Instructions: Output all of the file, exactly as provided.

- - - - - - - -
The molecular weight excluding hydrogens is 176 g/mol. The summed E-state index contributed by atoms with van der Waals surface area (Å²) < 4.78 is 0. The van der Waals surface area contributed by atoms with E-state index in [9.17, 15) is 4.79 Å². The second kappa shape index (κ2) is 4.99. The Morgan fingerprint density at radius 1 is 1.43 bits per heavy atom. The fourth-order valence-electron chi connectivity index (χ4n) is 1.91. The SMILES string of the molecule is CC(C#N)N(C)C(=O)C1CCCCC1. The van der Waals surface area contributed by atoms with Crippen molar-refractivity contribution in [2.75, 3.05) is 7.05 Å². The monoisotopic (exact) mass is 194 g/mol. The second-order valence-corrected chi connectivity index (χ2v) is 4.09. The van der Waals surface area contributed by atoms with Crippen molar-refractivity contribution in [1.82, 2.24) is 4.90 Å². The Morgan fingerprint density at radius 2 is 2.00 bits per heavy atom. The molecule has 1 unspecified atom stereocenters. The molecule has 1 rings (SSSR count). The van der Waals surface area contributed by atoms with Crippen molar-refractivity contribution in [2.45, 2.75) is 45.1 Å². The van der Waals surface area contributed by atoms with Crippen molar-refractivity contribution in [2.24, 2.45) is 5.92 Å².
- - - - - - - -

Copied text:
The molecular weight excluding hydrogens is 176 g/mol. The summed E-state index contributed by atoms with van der Waals surface area (Å²) < 4.78 is 0. The van der Waals surface area contributed by atoms with E-state index in [9.17, 15) is 4.79 Å². The second kappa shape index (κ2) is 4.99. The Morgan fingerprint density at radius 1 is 1.43 bits per heavy atom. The fourth-order valence-electron chi connectivity index (χ4n) is 1.91. The SMILES string of the molecule is CC(C#N)N(C)C(=O)C1CCCCC1. The van der Waals surface area contributed by atoms with Crippen molar-refractivity contribution in [2.75, 3.05) is 7.05 Å². The monoisotopic (exact) mass is 194 g/mol. The second-order valence-corrected chi connectivity index (χ2v) is 4.09. The van der Waals surface area contributed by atoms with Crippen molar-refractivity contribution in [1.82, 2.24) is 4.90 Å². The Morgan fingerprint density at radius 2 is 2.00 bits per heavy atom. The molecule has 1 unspecified atom stereocenters. The molecule has 1 rings (SSSR count). The van der Waals surface area contributed by atoms with Crippen molar-refractivity contribution in [2.45, 2.75) is 45.1 Å². The van der Waals surface area contributed by atoms with Crippen molar-refractivity contribution in [2.24, 2.45) is 5.92 Å².